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BCCI bosses Ganguly, Shah to continue as SC lists next hearing in Jan

New Delhi: The Supreme Court on Wednesday disposed of a "substantial number" of interlocutory applications, filed by state cricket associations, in the cricket reforms case. But a ruling on continuation of BCCI president Sourav Ganguly, secretary Jay Shah, and joint secretary Jayesh George, whose terms have got over, was deferred to the next year.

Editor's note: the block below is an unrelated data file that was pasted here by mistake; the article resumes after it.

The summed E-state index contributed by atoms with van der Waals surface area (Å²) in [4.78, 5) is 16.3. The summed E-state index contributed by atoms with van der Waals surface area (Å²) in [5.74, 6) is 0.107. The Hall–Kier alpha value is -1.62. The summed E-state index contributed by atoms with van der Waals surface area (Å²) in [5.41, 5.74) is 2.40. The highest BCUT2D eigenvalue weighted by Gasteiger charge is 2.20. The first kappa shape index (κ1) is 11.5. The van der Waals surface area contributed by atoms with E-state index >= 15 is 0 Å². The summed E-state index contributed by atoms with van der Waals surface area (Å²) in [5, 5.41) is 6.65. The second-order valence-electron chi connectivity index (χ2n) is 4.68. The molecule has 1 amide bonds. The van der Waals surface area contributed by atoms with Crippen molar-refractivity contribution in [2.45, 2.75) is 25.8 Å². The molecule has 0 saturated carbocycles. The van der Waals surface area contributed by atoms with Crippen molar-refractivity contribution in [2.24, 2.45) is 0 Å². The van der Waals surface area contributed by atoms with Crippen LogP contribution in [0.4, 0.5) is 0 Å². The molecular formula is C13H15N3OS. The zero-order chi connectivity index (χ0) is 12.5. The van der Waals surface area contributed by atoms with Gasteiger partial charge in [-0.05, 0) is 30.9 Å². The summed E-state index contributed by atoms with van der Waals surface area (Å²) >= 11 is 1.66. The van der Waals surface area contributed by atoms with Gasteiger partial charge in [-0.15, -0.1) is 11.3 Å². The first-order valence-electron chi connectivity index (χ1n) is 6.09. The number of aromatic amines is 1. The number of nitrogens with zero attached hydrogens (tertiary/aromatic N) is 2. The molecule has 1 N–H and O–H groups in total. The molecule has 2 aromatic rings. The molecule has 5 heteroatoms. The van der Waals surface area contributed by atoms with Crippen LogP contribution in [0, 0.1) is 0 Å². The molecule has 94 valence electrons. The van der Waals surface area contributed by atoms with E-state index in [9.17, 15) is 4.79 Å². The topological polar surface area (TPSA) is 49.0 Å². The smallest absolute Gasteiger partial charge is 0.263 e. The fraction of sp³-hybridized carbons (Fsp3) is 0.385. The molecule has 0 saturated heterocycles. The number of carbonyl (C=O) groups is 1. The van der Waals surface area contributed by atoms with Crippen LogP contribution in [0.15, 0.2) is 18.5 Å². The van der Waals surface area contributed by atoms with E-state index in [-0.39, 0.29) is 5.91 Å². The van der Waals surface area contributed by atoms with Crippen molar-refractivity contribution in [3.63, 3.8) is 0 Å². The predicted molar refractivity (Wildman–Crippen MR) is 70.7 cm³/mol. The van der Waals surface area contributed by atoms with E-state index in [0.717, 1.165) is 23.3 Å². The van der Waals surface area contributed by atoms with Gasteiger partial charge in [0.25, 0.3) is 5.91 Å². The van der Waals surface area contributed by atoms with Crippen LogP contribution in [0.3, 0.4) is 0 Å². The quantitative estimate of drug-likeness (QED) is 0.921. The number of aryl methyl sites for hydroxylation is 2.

The Board of Control for Cricket in India (BCCI) has filed an application in the top court, seeking crucial amendments to the Supreme Court-approved constitution, framed by the SC-appointed Lodha Committee. The court on Wednesday asked the case to be listed in the third week of January. "A substantial number of applications were disposed by the court today. A large number of cases that were related to funds have become infructuous while the court said that in the state cricket associations where the amicus curiae (Narasimha) had successfully mediated and helped their hold elections, like Karnataka, were also disposed of," Narasimha told IANS after the hearing. "Only some cases remains, and the court asked these to be listed in the third week of January. The BCCI application seeking amendments to its constitution was not taken up today," he said. It means that Ganguly, Shah, and George would continue in the chair in 2021, despite their terms having got over the past few months. Interestingly, the BCCI will be having its Annual General Body Meeting (AGM) on December 24, and Ganguly would chair that meeting, with Shah and George in attendance. The new BCCI constitution makes it mandatory for its office-bearers — president, vice-president, secretary, joint secretary, and treasurer — to go into a three-year cooling-off period after being in the chair for six consecutive years, either in the BCCI or its affiliate state associations, or a combination of both. The person can return for another term of three years after the cooling-off period (a person can be an office-bearer in the BCCI for a maximum of nine years and another nine years in a state association). And this is one of the seven crucial rules, on which the edifice of the new constitution is erected, and which the BCCI wants amended, and that would allow the present office-bearers to continue in the chair. After being elected BCCI president on October 23 last year, Ganguly had only 278 days to remain as the BCCI chief as his previous tenure at the Cricket Association of Bengal (CAB) was added to his BCCI term (he had joined the CAB as a joint secretary on July 2014). So, his BCCI term effectively ended on July 26, 2020. Secretary Shah, according to reports published in mainline newspapers in 2013, took over as joint secretary of the Gujarat Cricket Association (GCA) on September 8, 2013, though he was a GCA executive before that. And he has been associated with the GCA since. So, his tenure, too, has got over some time ago. George has been a secretary, joint-secretary, and treasurer of the Kerala Cricket Association (KCA) for five years and has completed one year as BCCI joint secretary. In September last year, at the time of KCA elections, he was quoted in newspapers as saying: "I was an office-bearer from June 21, 2013, to July 7, 2018. I still have 11 months to complete the six-year term." He took a break between July 7, 2018, and September 14, 2019. On September 15, 2019, he became KCA president, a post he relinquished when he became BCCI joint secretary on October 23, 2019. That means he has completed six years continuously as a cricket administrator, excluding the break. Accordingly, he should have gone into cooling off period on September 14. All three officials are, however, staying put as they are awaiting Supreme Court's directions on their application that seeks to affect seven amendments to the new BCCI constitution that the apex court has approved. Essentially, their bid is to get rid of Rule 45, which makes it mandatory for the BCCI to get all amendments approved by the Supreme Court, amended. If this single rule is amended, the spirit and soul of the reforms would die an instant death. And the crores of rupees that BCCI has spent on litigation and the seven-and-a-half years that Supreme Court has devoted to this case would go down the drain. If the amendment takes place, the beneficiary would not only be Ganguly, Shah, and George, but all other present and future office-bearers, both at the BCCI and its affiliated state cricket associations.